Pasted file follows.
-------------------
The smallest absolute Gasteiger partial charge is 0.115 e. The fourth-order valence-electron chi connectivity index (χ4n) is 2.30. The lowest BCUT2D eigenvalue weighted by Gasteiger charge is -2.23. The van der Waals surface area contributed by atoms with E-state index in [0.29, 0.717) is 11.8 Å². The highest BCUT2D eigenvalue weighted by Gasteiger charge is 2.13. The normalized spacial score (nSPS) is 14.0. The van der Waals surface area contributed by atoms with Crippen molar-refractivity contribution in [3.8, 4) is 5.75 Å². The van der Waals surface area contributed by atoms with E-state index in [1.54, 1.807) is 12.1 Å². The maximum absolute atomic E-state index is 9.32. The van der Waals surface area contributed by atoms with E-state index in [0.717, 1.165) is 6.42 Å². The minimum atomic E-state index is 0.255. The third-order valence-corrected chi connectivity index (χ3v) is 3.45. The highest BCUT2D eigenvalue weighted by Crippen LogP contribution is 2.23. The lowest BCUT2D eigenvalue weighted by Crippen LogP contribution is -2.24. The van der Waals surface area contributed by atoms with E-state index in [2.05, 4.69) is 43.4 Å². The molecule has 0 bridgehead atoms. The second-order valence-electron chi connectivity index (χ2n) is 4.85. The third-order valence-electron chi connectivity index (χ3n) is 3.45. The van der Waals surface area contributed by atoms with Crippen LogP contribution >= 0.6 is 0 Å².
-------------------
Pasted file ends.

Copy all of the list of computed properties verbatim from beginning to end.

The smallest absolute Gasteiger partial charge is 0.115 e. The fourth-order valence-electron chi connectivity index (χ4n) is 2.30. The lowest BCUT2D eigenvalue weighted by Gasteiger charge is -2.23. The van der Waals surface area contributed by atoms with E-state index in [0.29, 0.717) is 11.8 Å². The highest BCUT2D eigenvalue weighted by Gasteiger charge is 2.13. The normalized spacial score (nSPS) is 14.0. The van der Waals surface area contributed by atoms with Crippen molar-refractivity contribution in [3.8, 4) is 5.75 Å². The van der Waals surface area contributed by atoms with E-state index in [1.54, 1.807) is 12.1 Å². The maximum absolute atomic E-state index is 9.32. The van der Waals surface area contributed by atoms with E-state index in [0.717, 1.165) is 6.42 Å². The minimum atomic E-state index is 0.255. The third-order valence-corrected chi connectivity index (χ3v) is 3.45. The highest BCUT2D eigenvalue weighted by Crippen LogP contribution is 2.23. The lowest BCUT2D eigenvalue weighted by Crippen LogP contribution is -2.24. The van der Waals surface area contributed by atoms with E-state index in [2.05, 4.69) is 43.4 Å². The molecule has 0 bridgehead atoms. The second-order valence-electron chi connectivity index (χ2n) is 4.85. The third-order valence-electron chi connectivity index (χ3n) is 3.45. The van der Waals surface area contributed by atoms with Crippen LogP contribution >= 0.6 is 0 Å².